eke Chronicle ON1. 01 the temptations towards a sentimental attitude
to ccunienism is the occasional use — as invited guests — of a medieval church now in the meticulous and learned care of the Anglicans. And, let's face it. they have become fantastically hospitable, especially since they know that half the Catholic congregation is having cross little distractions about all this being ours really.
But near where I live there is a small church vwhere one of the aisles is the private propert) of a Catholic lama). There are several others in the countr). I cannot
think how legally thev tvived Henry VIll's heart) suppression of chantry chapels. But this one has railed otT an aisle of miniature magnificence. It is lined with beautifully kept monuments. Its railing indeed SVOLlid grace a palace. It has a tilting helm high above its entrance. It has a ringed stone in its floor which gives access to the family vault, The church is of almost primitive simplicity. It has bits that are Saxon and .irt 18th Century top to its lower. it still has high walled box pews made of carved oak, of excruciating discomfort, vt here, as in a carriage, the children might perch On a ledge lace to face with the pater (a shunt "a" is used for that one).
It stands on a hillock on a hill and it looks over a piece of England that is so rich and well kept. so beautifully designed, so riehl) endoaed b),, God and good fanning. that it makes you bite your lip. Nothing is wrong here.
The Mass is always on the feast of Sts Peter and Paul. And this time the feast fell on a Sunday.
The inside of this church is \One and uneven with strange niches and blockedwmai 1 nv s II unexpected places. It was alive with flowers and candles burned on the main altar and on the old recusant altar table. a low. Elizabethan and perilous thing, in the side aisle.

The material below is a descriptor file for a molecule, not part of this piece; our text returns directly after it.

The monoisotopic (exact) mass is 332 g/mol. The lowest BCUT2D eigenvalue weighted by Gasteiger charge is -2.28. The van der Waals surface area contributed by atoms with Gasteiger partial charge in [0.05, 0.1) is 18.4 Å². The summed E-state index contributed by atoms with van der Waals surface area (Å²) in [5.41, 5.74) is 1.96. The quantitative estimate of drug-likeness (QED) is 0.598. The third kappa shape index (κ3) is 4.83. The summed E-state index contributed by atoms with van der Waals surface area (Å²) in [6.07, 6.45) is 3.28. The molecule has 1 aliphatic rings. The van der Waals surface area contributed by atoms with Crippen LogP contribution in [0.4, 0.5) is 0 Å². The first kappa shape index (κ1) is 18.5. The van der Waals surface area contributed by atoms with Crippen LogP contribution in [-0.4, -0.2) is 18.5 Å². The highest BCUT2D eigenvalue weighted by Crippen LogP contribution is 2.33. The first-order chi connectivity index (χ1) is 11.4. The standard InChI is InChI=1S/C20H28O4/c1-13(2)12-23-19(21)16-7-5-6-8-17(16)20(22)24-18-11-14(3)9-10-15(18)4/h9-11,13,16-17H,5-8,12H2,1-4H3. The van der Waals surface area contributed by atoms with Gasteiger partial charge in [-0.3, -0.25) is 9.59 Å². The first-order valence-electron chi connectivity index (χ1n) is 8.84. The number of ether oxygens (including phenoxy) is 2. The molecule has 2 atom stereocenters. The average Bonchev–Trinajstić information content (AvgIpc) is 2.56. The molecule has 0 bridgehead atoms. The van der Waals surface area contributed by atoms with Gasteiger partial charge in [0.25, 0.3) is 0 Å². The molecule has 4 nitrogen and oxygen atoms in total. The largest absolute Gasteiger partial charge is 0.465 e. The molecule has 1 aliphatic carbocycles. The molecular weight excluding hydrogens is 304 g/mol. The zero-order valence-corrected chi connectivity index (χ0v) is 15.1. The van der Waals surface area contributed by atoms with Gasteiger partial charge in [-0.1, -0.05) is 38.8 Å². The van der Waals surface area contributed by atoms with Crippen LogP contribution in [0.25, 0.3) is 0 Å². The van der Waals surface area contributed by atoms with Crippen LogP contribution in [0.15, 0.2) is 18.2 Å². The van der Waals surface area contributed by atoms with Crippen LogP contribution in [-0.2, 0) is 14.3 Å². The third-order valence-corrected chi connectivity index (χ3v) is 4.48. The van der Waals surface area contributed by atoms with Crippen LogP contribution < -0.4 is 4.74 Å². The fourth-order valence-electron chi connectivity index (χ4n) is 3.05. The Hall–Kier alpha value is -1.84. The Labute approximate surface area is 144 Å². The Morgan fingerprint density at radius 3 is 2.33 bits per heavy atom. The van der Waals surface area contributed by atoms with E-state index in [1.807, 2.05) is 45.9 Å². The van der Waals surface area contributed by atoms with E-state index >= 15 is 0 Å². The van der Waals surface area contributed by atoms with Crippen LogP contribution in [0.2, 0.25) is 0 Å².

I've never heard sudi a clattering as the Catholics came in, overflowed the aisle, filled the squat nave, and struggled with the unfamiliar doors to box pews and tried to find hymn books. Didn't matter. Sign of life and happy involvement.
I know one should not worry about such externals as the architecture and the ambience. But unless I am away. I always go to this Mass. And this year the seaton was there to ring the faithful in to Mass. including that slow tolling at the end which means that the priest is vesting and the faithful had better get their running shoes oa
1 le did not stop until the dot of 6.30 and our parish priest who does not dills-dany for once had to wait to begin in the rather dim religious light furnished by postSaxon chandeliers.
When I got home. I realised that 1 had left behind a small pile of CTS pamphlets thaf Nt$1110011C had returned to me lust before Mass. Dear me. ii the Vicar found them in one of his pews, here would he the old Roman diseourtesy and prosletysal ion reasserting Hach. It ads in tact simply in) carelesaress.
i have no motor ear a Lich in great things simplifies and in small complicates life. So I telephoned our parish priest wilo, audibly. blanched down the telephone. He. without reproach. drove up and fetched roam the time bomb. Phew!
Oh this screech and clamour
IT IS pleasant from time to time to dwell on the letters that people write t6 the Press. All columnists are the most frequent single targets, hecause they are opinionated and the liale beasts have a private pulpit permanentl) reserved for performances.
Charterhouse is a little surprived 111_11.% S111:111 his hate maa has grown. Perhaps his enemies have abandoned the assault as hopeless. And there is no solid wall or prejudice there to he toppled over.
But did you sec the drubbing given to Urbanus — that parvenu column that is written hy a person who uses the back doors of Bishops' palaces: and very sensible too. -That way you get to go through the kitchen and meet the secretary before he can go his coat on. It appears to reject the literal Gospel story of the hest piece of logistics in the histor) of picnics. (Loaves ;tad fishes. distribution of, 2,000, for the use of.)